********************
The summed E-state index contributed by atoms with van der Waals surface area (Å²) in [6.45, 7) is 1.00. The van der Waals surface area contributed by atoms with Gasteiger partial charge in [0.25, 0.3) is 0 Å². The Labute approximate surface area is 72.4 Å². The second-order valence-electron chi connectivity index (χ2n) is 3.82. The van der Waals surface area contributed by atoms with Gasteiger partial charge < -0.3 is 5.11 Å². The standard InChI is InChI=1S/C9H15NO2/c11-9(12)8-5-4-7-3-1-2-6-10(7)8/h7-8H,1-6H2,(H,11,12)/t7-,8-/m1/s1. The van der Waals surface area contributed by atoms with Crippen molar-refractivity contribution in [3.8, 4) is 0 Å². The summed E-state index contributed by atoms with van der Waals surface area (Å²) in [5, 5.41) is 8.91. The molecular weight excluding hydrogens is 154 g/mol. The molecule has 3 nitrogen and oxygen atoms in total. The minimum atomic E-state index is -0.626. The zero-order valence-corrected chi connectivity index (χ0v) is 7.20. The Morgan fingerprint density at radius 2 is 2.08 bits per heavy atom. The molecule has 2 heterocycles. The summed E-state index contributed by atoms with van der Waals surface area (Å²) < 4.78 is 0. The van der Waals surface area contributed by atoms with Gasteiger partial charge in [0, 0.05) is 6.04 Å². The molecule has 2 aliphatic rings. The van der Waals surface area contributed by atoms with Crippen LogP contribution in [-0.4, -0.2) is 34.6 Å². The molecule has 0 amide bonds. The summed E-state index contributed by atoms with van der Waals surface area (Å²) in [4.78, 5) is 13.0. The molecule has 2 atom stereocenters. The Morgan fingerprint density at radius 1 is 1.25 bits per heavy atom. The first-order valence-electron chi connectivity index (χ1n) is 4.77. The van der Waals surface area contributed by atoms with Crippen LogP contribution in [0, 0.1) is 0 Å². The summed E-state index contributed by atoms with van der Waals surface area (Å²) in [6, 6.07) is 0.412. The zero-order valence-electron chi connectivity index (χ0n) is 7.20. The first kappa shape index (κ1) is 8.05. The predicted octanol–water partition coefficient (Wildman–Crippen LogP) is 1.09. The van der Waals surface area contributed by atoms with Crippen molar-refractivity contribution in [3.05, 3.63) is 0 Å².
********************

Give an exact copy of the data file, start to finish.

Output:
The summed E-state index contributed by atoms with van der Waals surface area (Å²) in [6.45, 7) is 1.00. The van der Waals surface area contributed by atoms with Gasteiger partial charge in [0.25, 0.3) is 0 Å². The Labute approximate surface area is 72.4 Å². The second-order valence-electron chi connectivity index (χ2n) is 3.82. The van der Waals surface area contributed by atoms with Gasteiger partial charge < -0.3 is 5.11 Å². The standard InChI is InChI=1S/C9H15NO2/c11-9(12)8-5-4-7-3-1-2-6-10(7)8/h7-8H,1-6H2,(H,11,12)/t7-,8-/m1/s1. The van der Waals surface area contributed by atoms with Crippen molar-refractivity contribution in [3.8, 4) is 0 Å². The summed E-state index contributed by atoms with van der Waals surface area (Å²) in [5, 5.41) is 8.91. The molecular weight excluding hydrogens is 154 g/mol. The molecule has 3 nitrogen and oxygen atoms in total. The minimum atomic E-state index is -0.626. The zero-order valence-corrected chi connectivity index (χ0v) is 7.20. The Morgan fingerprint density at radius 2 is 2.08 bits per heavy atom. The molecule has 2 heterocycles. The summed E-state index contributed by atoms with van der Waals surface area (Å²) < 4.78 is 0. The van der Waals surface area contributed by atoms with Gasteiger partial charge in [0, 0.05) is 6.04 Å². The molecule has 2 aliphatic rings. The van der Waals surface area contributed by atoms with Crippen LogP contribution in [-0.4, -0.2) is 34.6 Å². The molecule has 0 amide bonds. The summed E-state index contributed by atoms with van der Waals surface area (Å²) in [4.78, 5) is 13.0. The molecule has 2 atom stereocenters. The Morgan fingerprint density at radius 1 is 1.25 bits per heavy atom. The first-order valence-electron chi connectivity index (χ1n) is 4.77. The van der Waals surface area contributed by atoms with Crippen LogP contribution in [0, 0.1) is 0 Å². The summed E-state index contributed by atoms with van der Waals surface area (Å²) in [6, 6.07) is 0.412. The zero-order valence-electron chi connectivity index (χ0n) is 7.20. The first kappa shape index (κ1) is 8.05. The predicted octanol–water partition coefficient (Wildman–Crippen LogP) is 1.09. The van der Waals surface area contributed by atoms with Crippen molar-refractivity contribution in [3.05, 3.63) is 0 Å².